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I Still Want Nice Things

Even if Embracer Group says we can't have them

A screenshot from "Deus Ex: Mankind Divided:" character Adam Jensen, wearing a black bodysuit, before a row of TV screens
Eidos Montreal

A pre-production Deus Ex game has been cancelled and 97 employees have been laid off, Bloomberg reported Monday. It will not surprise you that Embracer Group had a hand in this, as its purchasing of and then destroying the video game industry continues apace.

Embracer purchased Eidos Montreal, Square Enix Montreal, and Crystal Dynamics in 2022, giving it ownership of popular series like Tomb Raider and Deus Ex. As a long-time Deus Ex fan, I was hopeful this could lead to more Deus Ex. Bloomberg wrote today that “Eidos, the Montreal, Canada-based studio behind the game, will instead focus on an original franchise,” so I guess there’s my answer. 

In a statement on Twitter, Eidos Montreal wrote, “The global economic context, the challenges of our industry and the comprehensive restructuring announced by Embracer have finally impacted our studio. The difficult decision has been made to let go 97 people from development teams, administration, and support services.”

If I were an executive who employed a ton of people who made good, popular games, and those people could make more good, popular games that I could then sell for money when the games were good and popular, I would probably do that instead of laying those people off. But that’s me! I am not the business geniuses at Embracer, who gobbled up everything in sight and are now frantically trying to offload it through layoffs, studio shutdowns, and potential sales. More people are losing their jobs in an already terrible year for video game industry layoffs, and we’re not even done with January yet.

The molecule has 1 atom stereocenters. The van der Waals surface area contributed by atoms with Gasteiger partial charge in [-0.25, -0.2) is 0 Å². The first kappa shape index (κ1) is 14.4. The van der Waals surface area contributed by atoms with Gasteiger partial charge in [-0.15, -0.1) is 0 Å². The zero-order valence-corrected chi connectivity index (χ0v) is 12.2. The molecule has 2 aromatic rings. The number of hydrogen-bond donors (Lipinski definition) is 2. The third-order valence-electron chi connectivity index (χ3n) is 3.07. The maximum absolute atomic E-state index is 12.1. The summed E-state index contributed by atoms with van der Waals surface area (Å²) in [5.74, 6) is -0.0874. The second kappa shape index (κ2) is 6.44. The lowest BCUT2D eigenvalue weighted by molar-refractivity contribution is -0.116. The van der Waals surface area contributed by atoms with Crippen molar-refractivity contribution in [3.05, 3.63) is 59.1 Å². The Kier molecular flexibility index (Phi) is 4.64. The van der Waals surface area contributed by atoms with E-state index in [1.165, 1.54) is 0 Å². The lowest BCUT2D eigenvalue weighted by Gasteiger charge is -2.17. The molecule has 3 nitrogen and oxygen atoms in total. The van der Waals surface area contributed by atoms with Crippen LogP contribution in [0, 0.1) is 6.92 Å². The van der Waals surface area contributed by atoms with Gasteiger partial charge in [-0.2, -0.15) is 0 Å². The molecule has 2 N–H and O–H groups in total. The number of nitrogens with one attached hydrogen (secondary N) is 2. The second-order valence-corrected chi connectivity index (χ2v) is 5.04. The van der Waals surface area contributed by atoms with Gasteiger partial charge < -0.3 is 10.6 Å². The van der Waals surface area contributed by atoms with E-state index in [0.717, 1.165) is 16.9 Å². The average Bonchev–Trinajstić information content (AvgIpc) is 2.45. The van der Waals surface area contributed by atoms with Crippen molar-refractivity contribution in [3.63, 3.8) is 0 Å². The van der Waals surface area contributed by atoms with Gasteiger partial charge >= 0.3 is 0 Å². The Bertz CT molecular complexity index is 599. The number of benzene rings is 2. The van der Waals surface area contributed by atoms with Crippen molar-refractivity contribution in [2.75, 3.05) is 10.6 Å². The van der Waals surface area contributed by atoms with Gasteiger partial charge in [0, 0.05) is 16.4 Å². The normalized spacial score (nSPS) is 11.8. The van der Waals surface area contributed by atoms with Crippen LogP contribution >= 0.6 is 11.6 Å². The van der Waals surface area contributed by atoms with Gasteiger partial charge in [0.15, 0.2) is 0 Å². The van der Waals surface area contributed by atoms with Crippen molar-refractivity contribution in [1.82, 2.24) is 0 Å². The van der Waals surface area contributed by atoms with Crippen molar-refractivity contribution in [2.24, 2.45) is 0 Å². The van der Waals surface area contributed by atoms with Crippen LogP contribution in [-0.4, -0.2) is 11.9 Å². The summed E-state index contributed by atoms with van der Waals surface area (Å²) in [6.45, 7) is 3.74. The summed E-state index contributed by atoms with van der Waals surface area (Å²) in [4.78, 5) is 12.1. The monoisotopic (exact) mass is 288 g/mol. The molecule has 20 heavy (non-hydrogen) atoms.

I am a vociferous fan of Deus Ex, even though 2016’s Mankind Divided was a mixed bag of weird politics and unbalanced, though not unlikeable, gameplay. I do, however, positively love 2011’s Human Revolution, which I bought for $8 on a Steam sale in exchange for 125 hours of sneaky, hacky fun. Human Revolution was my introduction to immersive sims, one of my favorite genres that game studios keep not making more games in. I get that they’re a niche pleasure–as good as Prey and Dishonored are, their thinky stealth can’t compete with more exciting, arguably less onerous genres like shooters or action games. That’s fine, though! Even if every game can’t be a getting-stuck-in-vents simulator, many indie games have arisen to scratch my itch, and one of the pleasures of immersive sims is how replayable they are. I could squeeze a lifetime’s worth of play out of the Deus Ex games I already own, even with so much time in them already.

But it’s still bummer news. First and most obviously, because people are losing their jobs. The old refrain of “this is why we can’t have nice things” extends beyond just new entries in a beloved series to play, but to things like “job security” and “money to pay rent.” Embracer CEO Lars Wingefors told The LA Times in 2022 that it’s “the people, the industry, the business that gets me excited.” You wouldn’t know about the “people” part from the layoffs he’s overseen in 2023 and now 2024, but you could certainly say he’s excited about the business–i.e., moving money around in spreadsheets that leads to lots of people losing their jobs.

I feel uncomfortable feeling bummed that this news means I probably won’t get new Deus Ex, which feels like some “gamer who only cares about their games” stuff. But when Embracer bought the studios, when it took over responsibility for keeping all those people employed, it also bought the games and–God help me for using this word–“the IP” they came from. It bought the art people made and that other people cared about, which maybe individuals at Embracer liked, but which were ultimately numbers on another spreadsheet. 

Embracer is a company and is thus incapable of having emotions, so it’s no big revelation to say that it doesn’t care about the games it’s buying and destroying. But for me, it feels like one more loss in an era when the corporate owners of movies and tv shows are banishing the work in their care to the nether realm for tax writeoffs, when the owners of everything from art to journalism outlets seem to have no clue about the actual thing they own. Those of us who don’t work for these companies might not lose our jobs, but we lose out on the games, films, tv shows, news, and more that made those places relevant in the first place.

Despite the bad news, it’s good to hear from Bloomberg that remaining Eidos devs will be working on something new; in this era of sequels and–no, there it is again!--IP, we could always use more games that aren’t based on existing stuff. Plus, I’ve got a half-finished no kill/no detection run of Human Revolution waiting to be finished, so I still technically have more Deus Ex left, even if I’ve seen the insides of all these vents before.

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